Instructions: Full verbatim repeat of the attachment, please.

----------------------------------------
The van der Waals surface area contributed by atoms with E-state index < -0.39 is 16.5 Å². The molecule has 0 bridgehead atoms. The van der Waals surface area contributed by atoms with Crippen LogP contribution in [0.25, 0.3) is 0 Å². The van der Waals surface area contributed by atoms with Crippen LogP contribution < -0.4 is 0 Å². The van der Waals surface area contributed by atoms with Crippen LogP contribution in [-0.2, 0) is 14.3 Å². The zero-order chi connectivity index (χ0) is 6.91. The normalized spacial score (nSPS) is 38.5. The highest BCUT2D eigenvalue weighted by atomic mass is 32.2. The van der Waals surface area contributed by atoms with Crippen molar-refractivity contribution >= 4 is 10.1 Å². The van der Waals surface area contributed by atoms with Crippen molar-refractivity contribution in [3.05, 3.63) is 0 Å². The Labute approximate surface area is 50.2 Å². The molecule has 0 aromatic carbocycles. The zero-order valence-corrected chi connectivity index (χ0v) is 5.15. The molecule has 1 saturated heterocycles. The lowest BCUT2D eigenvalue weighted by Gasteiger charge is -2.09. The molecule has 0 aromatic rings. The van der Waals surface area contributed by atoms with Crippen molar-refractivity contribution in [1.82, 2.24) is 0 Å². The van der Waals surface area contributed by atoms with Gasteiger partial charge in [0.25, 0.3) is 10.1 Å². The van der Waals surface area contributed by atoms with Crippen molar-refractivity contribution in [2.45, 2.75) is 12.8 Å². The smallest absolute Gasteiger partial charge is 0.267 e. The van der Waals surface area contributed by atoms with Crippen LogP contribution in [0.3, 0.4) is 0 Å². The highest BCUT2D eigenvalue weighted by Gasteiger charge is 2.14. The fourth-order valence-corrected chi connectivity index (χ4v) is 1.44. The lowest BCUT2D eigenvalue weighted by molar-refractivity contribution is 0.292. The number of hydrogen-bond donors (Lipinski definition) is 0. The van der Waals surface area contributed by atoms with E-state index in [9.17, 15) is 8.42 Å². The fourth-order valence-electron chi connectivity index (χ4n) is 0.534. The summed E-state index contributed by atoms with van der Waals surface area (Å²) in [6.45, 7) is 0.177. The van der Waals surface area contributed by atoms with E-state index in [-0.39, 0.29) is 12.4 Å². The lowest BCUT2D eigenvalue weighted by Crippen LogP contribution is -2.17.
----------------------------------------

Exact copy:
The van der Waals surface area contributed by atoms with E-state index < -0.39 is 16.5 Å². The molecule has 0 bridgehead atoms. The van der Waals surface area contributed by atoms with Crippen LogP contribution in [0.25, 0.3) is 0 Å². The van der Waals surface area contributed by atoms with Crippen LogP contribution < -0.4 is 0 Å². The van der Waals surface area contributed by atoms with Crippen LogP contribution in [-0.2, 0) is 14.3 Å². The zero-order chi connectivity index (χ0) is 6.91. The normalized spacial score (nSPS) is 38.5. The highest BCUT2D eigenvalue weighted by atomic mass is 32.2. The van der Waals surface area contributed by atoms with Crippen molar-refractivity contribution >= 4 is 10.1 Å². The van der Waals surface area contributed by atoms with Crippen molar-refractivity contribution in [3.05, 3.63) is 0 Å². The Labute approximate surface area is 50.2 Å². The molecule has 0 aromatic carbocycles. The zero-order valence-corrected chi connectivity index (χ0v) is 5.15. The molecule has 1 saturated heterocycles. The lowest BCUT2D eigenvalue weighted by Gasteiger charge is -2.09. The molecule has 0 aromatic rings. The van der Waals surface area contributed by atoms with Crippen molar-refractivity contribution in [1.82, 2.24) is 0 Å². The van der Waals surface area contributed by atoms with Gasteiger partial charge in [0.25, 0.3) is 10.1 Å². The van der Waals surface area contributed by atoms with Crippen molar-refractivity contribution in [2.45, 2.75) is 12.8 Å². The smallest absolute Gasteiger partial charge is 0.267 e. The van der Waals surface area contributed by atoms with Crippen LogP contribution in [0.3, 0.4) is 0 Å². The highest BCUT2D eigenvalue weighted by Gasteiger charge is 2.14. The fourth-order valence-corrected chi connectivity index (χ4v) is 1.44. The lowest BCUT2D eigenvalue weighted by molar-refractivity contribution is 0.292. The number of hydrogen-bond donors (Lipinski definition) is 0. The van der Waals surface area contributed by atoms with E-state index in [9.17, 15) is 8.42 Å². The fourth-order valence-electron chi connectivity index (χ4n) is 0.534. The summed E-state index contributed by atoms with van der Waals surface area (Å²) in [6.45, 7) is 0.177. The van der Waals surface area contributed by atoms with E-state index in [-0.39, 0.29) is 12.4 Å². The lowest BCUT2D eigenvalue weighted by Crippen LogP contribution is -2.17.